“it’s certainly entertaining but not, for the most part, in the manner in which it was intended”
Based on Joseph Conrad’s ‘The Secret Sharer’, The Geminus tells the tale of Captain Hotson and his unexpected romance with nautical fugitive Leggatt. Hotson (John Black) is a novice captain, grappling with his newfound authority and responsibility. Taking the night’s watch alone, he finds Leggatt (Gareth Wildig) clinging for dear life on the side of his ship. After Leggatt’s explanation of how he came to be involved in the death of a man on his own ship, Hotson decides he seems like an alright fellow, fetches him some matching silk pyjamas and stows him away in his quarters.
Neither gentleman feels the need to button up their silky jammies as they circle one another, discovering such fun facts as they’ve both been to the same public boys’ school. “What happened to your clothes?”, asks Captain Hotson. Leggatt moves ever closer to the captain, shirts billowing open…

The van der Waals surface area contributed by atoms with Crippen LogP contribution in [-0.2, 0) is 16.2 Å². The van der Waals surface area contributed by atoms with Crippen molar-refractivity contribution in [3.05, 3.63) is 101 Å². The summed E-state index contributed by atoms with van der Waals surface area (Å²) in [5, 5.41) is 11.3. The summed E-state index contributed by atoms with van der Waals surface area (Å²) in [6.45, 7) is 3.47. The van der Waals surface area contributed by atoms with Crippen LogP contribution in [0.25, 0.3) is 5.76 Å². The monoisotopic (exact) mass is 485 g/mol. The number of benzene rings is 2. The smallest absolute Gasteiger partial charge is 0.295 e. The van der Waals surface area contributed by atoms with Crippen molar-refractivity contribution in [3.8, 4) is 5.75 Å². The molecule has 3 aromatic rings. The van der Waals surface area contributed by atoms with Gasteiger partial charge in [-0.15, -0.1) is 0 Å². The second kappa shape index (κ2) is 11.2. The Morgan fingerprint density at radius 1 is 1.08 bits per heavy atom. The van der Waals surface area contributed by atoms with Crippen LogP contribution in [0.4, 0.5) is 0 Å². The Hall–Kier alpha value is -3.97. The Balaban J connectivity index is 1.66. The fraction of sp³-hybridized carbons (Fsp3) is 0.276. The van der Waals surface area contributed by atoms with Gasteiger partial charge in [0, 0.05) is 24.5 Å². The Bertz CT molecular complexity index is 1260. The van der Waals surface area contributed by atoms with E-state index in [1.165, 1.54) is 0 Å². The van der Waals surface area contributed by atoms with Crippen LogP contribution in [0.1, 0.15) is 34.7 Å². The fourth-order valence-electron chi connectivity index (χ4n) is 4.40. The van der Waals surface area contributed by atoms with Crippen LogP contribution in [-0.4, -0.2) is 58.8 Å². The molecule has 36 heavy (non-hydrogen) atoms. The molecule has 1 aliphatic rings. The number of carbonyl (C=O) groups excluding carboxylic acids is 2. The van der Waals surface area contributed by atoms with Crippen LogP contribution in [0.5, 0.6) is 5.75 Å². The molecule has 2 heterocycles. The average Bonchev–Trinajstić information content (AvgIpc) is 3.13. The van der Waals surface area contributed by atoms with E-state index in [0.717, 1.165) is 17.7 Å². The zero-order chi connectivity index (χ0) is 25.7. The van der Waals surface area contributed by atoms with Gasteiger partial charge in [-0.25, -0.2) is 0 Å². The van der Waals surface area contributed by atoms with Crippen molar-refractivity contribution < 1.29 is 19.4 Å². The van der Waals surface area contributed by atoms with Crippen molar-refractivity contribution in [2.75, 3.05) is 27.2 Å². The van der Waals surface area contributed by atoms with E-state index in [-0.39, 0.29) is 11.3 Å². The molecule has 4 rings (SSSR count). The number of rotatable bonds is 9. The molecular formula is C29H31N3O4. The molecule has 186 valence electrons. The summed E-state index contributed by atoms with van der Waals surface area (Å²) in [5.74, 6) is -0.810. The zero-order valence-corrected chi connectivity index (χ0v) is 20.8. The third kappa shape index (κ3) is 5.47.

The Geminus comes across as poorly written homo-erotica, without the actual deed. It’s neither one thing or another really – neither a close study of a covert, forbidden relationship, nor an outrageously sexy romp. Writer and director Ross Dinwiddy seems set on making this a serious story, but simultaneously takes literally any opportunity to create sexual tension. When explaining why he didn’t swim away on being spotted on the side of the ship, for example, Leggatt looks intensely at his new acquaintance, and purrs, “I didn’t mind being looked at… I liked it.”
The unnatural dialogue doesn’t give much opportunity for great performances, though the most enjoyable scene to watch is certainly the almost farcical encounter between Captain Hotson and Ma Gwen (Christine Kempell) playing captain of the Sephora, Leggatt’s former ship. Ma Gwen boards the ship looking for her former first mate who is, of course, hiding only a few steps away. There’s something a little pantomimish, which again doesn’t really work if we’re to take this story seriously and experience any real feeling of danger in Leggatt’s almost getting caught, but it’s enjoyable nonetheless.